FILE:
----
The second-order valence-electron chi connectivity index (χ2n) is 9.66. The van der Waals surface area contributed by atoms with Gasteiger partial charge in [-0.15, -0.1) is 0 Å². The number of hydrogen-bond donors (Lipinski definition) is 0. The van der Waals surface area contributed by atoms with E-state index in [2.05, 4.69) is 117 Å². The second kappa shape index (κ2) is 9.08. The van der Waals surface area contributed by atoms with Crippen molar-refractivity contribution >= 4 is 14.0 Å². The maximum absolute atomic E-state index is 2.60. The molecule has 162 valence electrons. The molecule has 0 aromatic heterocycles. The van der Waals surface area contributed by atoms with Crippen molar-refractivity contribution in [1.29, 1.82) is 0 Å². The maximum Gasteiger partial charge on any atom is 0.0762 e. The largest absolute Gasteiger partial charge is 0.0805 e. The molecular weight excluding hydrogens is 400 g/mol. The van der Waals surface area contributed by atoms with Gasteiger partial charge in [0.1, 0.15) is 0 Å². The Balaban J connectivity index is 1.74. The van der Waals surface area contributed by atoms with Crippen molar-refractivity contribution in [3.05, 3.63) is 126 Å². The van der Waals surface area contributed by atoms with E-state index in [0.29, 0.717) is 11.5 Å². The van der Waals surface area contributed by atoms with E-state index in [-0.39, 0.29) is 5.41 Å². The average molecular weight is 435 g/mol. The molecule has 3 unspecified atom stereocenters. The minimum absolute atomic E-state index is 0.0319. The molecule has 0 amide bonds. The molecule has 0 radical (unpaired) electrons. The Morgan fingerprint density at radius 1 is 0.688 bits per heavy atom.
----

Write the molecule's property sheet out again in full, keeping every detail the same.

The second-order valence-electron chi connectivity index (χ2n) is 9.66. The van der Waals surface area contributed by atoms with Gasteiger partial charge in [-0.15, -0.1) is 0 Å². The number of hydrogen-bond donors (Lipinski definition) is 0. The van der Waals surface area contributed by atoms with E-state index in [2.05, 4.69) is 117 Å². The second kappa shape index (κ2) is 9.08. The van der Waals surface area contributed by atoms with Crippen molar-refractivity contribution >= 4 is 14.0 Å². The maximum absolute atomic E-state index is 2.60. The molecule has 162 valence electrons. The molecule has 0 aromatic heterocycles. The van der Waals surface area contributed by atoms with Crippen molar-refractivity contribution in [1.29, 1.82) is 0 Å². The maximum Gasteiger partial charge on any atom is 0.0762 e. The largest absolute Gasteiger partial charge is 0.0805 e. The molecular weight excluding hydrogens is 400 g/mol. The van der Waals surface area contributed by atoms with Gasteiger partial charge in [0.1, 0.15) is 0 Å². The Balaban J connectivity index is 1.74. The van der Waals surface area contributed by atoms with Crippen molar-refractivity contribution in [3.05, 3.63) is 126 Å². The van der Waals surface area contributed by atoms with E-state index in [0.29, 0.717) is 11.5 Å². The van der Waals surface area contributed by atoms with E-state index in [-0.39, 0.29) is 5.41 Å². The average molecular weight is 435 g/mol. The molecule has 3 unspecified atom stereocenters. The minimum absolute atomic E-state index is 0.0319. The molecule has 0 amide bonds. The molecule has 0 radical (unpaired) electrons. The Morgan fingerprint density at radius 1 is 0.688 bits per heavy atom.